The concept of integrated marketing is well known, and the same practice can be applied to “blend” all digital, social, and mobile campaign elements to drive a personalized experience for consumers.
Despite the generality that diverse audiences over-index in the use of their mobile devices, each individual accesses the Internet in his or her own personalized way. Thus, brands and marketers need to cover all the bases across digital, social, and mobile domains.
During a recent campaign with global cognac brand Hennessy, a multi-channel DSM strategy was deployed to engage both the brand’s followers as well as those of its campaign partner, world-renowned contemporary artist, Kaws, who designed a limited-edition label for the Hennessy V.S. bottle. The digital strategy involved a series of video shorts to engage consumers in the story of how the label was created and produced. Visiting Hennessy’s headquarters in Cognac, France, Kaws narrated the videos, discussing how the Hennessy craftsmanship inspired the label artwork. Filming also occurred at Kaws’ New York City studio. To keep consumers engaged over time, the campaign released the videos at intervals and through various digital channels.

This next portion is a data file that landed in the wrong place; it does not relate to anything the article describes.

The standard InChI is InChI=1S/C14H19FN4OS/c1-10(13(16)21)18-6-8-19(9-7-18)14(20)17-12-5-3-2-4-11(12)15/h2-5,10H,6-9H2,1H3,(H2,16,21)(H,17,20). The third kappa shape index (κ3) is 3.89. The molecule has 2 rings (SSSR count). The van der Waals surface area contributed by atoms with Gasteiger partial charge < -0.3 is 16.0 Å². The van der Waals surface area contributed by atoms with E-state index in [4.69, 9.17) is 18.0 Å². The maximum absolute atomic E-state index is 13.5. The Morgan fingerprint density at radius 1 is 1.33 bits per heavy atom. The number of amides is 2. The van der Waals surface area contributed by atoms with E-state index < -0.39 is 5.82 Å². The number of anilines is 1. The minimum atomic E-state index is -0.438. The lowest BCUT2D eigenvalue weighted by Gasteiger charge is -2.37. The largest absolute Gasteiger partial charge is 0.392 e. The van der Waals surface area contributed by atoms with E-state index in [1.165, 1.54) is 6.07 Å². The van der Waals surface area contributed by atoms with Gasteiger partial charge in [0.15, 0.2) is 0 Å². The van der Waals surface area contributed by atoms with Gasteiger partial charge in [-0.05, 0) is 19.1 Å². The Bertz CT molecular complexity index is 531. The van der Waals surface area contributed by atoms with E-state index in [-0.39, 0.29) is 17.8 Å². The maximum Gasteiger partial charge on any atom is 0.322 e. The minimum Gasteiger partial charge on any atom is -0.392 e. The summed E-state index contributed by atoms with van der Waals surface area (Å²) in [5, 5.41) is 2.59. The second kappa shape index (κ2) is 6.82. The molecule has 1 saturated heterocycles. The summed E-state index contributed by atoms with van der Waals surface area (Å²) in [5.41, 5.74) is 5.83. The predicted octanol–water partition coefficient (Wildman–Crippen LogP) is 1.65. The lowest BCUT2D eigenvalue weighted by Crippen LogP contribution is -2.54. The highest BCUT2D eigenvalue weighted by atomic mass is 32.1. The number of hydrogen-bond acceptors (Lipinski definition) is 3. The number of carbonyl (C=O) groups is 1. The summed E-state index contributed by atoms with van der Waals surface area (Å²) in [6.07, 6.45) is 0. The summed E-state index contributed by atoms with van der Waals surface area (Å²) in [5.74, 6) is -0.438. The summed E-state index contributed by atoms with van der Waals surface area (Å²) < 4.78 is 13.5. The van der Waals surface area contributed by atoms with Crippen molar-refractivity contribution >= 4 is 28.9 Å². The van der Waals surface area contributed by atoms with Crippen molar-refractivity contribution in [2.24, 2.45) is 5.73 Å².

The mobile strategy included a custom-branded QR code using Kaws-inspired colors and an image of the actual bottle. The QR code was printed on each limited-edition bottle and on all press materials. A Kaws‑branded mobile website provided a destination for the QR code. The website – a simple, easy‑to‑navigate page – prompted visitors to watch the videos. In addition, users could download the label as wallpaper for their mobile phones, access cocktail recipes, and locate stores that carried the limited-edition bottle on an interactive map.
The social strategy spread awareness about the campaign primarily through Facebook. Calls-to-action to “Like” Hennessy on Facebook were featured as a prominent item on the mobile website, directing consumers to share it with friends.
By engaging across digital, social, and mobile platforms, Hennessy reached its followers through various delivery channels that personalized each individual’s interaction with the brand. As a result: